YT Audience Attention curve for the video Sid Vicious Auditions for X-Factor I’ve learnt a lot from these, like that it’s not how many hits you get that matters.

BTW Don’t forget ExposureRoom, who IMHO have the best quality. I’d be interested to see you run your tests there. 😉

Richard Allen Crook wrote on December 25th, 2010 at 2:29 PM PST:

Great info Eugenia. I all but forget to update our YouTube site, because Vimeo is just so much better looking and now I know why. Thanks!

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Eugenia wrote on December 25th, 2010 at 4:14 PM PST:

Karel, you have misconceptions about a few things. The On2 FLV format is way worse than MP4 h.264, so not having support for it on Vimeo, is a GOOD thing. Vimeo decided to not support FLV because FLVs are not normal video exports usually, but rips from Youtube — which could put Vimeo in a bad legal situation. Uploading FLVs is the wrong way to do it anyway, because of their bad quality at the same bitrate compared to h.264. I don’t think that Youtube offers better quality to their commercial partners btw.

As for analyzing traffic, Vimeo PLUS has exactly the same tools. They added them about a year ago.

Regarding exposure, this is both true and false. YT has MORE viewership, but the majority of these viewers don’t appreciate what they’re viewing. YouTube only has more viewers in comedy skits and virals. When it comes to ART, Vimeo is on par, AND the kind of viewers that watch the videos are the kind that MATTER. They all leave nice comments, and good feedback, in contrast to Youtube’s trolling.

Also, Vimeo is way more presentable than YouTube, and this is why some of us are using Vimeo as our portfolio. We would never use the butt-ugly YT for that, it’s just not well-designed.

As for ExposureRoom, I don’t think they have the best quality. I just watched a 720p video there, I wasn’t impressed. I didn’t benchmarked it though so I don’t have hard numbers.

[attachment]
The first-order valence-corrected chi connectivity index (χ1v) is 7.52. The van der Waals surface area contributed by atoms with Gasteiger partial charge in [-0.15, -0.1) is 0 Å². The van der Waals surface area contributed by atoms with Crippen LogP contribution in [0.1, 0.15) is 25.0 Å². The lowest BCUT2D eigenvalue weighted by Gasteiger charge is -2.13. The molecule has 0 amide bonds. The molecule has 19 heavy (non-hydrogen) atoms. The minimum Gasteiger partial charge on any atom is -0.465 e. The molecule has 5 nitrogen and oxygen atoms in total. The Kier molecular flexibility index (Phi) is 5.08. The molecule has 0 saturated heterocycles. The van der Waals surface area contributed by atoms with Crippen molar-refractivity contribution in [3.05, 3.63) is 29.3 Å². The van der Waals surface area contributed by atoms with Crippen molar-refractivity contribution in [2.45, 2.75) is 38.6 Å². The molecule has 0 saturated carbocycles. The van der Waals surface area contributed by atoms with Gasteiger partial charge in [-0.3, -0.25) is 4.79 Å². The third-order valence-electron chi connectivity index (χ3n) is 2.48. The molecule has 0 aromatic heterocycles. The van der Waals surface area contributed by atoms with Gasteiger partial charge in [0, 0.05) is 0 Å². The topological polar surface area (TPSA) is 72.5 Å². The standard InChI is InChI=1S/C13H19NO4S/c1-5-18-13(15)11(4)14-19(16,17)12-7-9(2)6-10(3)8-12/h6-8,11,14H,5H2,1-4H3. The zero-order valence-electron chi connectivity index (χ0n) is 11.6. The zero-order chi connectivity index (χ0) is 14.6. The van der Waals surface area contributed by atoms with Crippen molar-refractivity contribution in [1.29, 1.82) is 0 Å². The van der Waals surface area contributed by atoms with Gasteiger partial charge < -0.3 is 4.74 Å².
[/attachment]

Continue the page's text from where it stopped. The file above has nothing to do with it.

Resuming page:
Karel Bata wrote on December 25th, 2010 at 5:48 PM PST:


Fact is that the Vimeo videos you’re using for your comparison are from Vimeo ‘Plus’ users, who benefit from 2-pass encoding, and pay for the privilege. A fairer comparison would have been using regular Vimeo users who get the poorer quality.

I bet a comparison between ‘free’ users, where the YouTube video had been encoded using good 2-pass software before uploading, and the Vimeo video had to accept the standard one-pass service, would find YT to be the clear winner.

BTW I see no mention on Vimeo’s stats marketing page of any Audience Attention curves like YT have.

But I would certainly agree about YouTube’s poor interface.

Karel Bata wrote on December 25th, 2010 at 6:12 PM PST:

Oh, and Philip Bloom uses Exposure Room for his blog. He clearly rates them. You might want to check out the quality of his uploads for your test.

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Eugenia wrote on December 25th, 2010 at 6:31 PM PST:

I used PLUS videos because there is no 1080p support for non-PLUS users, so the comparison would have been impossible.

Also, you’re wrong about 2-pass being so different. Usually, 2-pass doesn’t do more than 5%-6% better quality, and the difference above is more than that. And don’t forget that Vimeo uses more bitrate for 1080p, so even with a single pass it will still win.

For the Audience Attention, it is not a graphical curve, but it tells you how many people watched the full video or not. But it doesn’t really matter, what we compare here is quality, no other features. Youtube doesn’t offer the same quality, be it a commercial partner or not. And even if it did, you can’t just become a commercial partner, you’ll have to be picked up by them.

As for Philip Bloom, I mostly see his good videos to be embedded from Vimeo on his blog. He uses ExposureRoom for tests only I think, the way I use Youtube for my tests.

Karel Bata wrote on December 26th, 2010 at 4:42 AM PST:

You’ve convinced me (as far as quality is concerned).

At the end of the day it depends on what the video is, and who your target audience are.